Sylvia: the narrator and protagonist, a sassy, defiant African-American girl who resists the educational overtures of Miss Moore. The story's plot centers on a "teaching moment" or pedagogical breakthrough, where Sylvia is disturbed out of her complacency, having been exposed to the other side of the social ladder.
Sugar: one of Sylvia's better friends, a sidekick if you will. Sugar noticeably picks up on Miss Moore's lesson faster than Sylvia, and she even defies Sylvia's authority in the process, which contributes to Sylvia's feelings of disruption.
Flyboy, Fat Butt, Mercedes, Rosie, Junebug, Q.T.: other children who accompany Miss Moore on the field trip to F.A.O. Schwartz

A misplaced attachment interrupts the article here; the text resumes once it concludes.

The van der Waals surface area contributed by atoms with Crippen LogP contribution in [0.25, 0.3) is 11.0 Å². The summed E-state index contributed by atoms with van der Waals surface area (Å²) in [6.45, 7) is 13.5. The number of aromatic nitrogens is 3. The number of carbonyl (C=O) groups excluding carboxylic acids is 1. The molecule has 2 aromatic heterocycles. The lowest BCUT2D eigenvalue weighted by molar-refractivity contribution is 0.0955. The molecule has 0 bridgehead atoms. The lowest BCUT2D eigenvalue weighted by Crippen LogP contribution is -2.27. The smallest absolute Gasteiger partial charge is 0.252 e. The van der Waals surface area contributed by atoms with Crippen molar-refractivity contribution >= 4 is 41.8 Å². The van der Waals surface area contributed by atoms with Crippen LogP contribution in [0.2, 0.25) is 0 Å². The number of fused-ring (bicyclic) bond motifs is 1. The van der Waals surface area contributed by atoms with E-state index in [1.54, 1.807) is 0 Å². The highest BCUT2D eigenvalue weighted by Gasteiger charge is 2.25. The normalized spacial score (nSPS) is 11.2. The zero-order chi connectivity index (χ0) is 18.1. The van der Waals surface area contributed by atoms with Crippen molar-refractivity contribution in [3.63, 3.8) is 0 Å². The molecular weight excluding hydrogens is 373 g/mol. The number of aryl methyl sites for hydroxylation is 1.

Miss Moore: college educated woman who "gives back" to her community by volunteering to assist with the children's education. Ostensibly, or at least viewed from the narrator's perspective, Miss Moore is the antagonist of the story. She is preventing the children from having fun on their own terms, saddling them with boring, pointless instruction. When we step back with the understanding that Sylvia's point of view is limited and unreliable, we recognize that Miss Moore is an actual ally to the children; her mission is to raise their consciousness, to teach them to recognize the social inequality endemic to America. She adopts techniques reminiscent of Paulo Freire's problem posing methods, as discussed in Pedagogy of the Oppressed. Instead of teaching the children knowledge in the abstract, e.g. arithmetic, Miss Moore forces them to apply their math skills to real world, practical situations: paying a cab fare and calculating the 10% tip, pricing the items in the toy store, which serves as the basis for a larger life lesson about equal opportunity, thus making the children understand their disadvantaged position on the social scale. Her toughest sell is Sylvia. At the end of the story, Miss Moore has triumphed, in that Sylvia...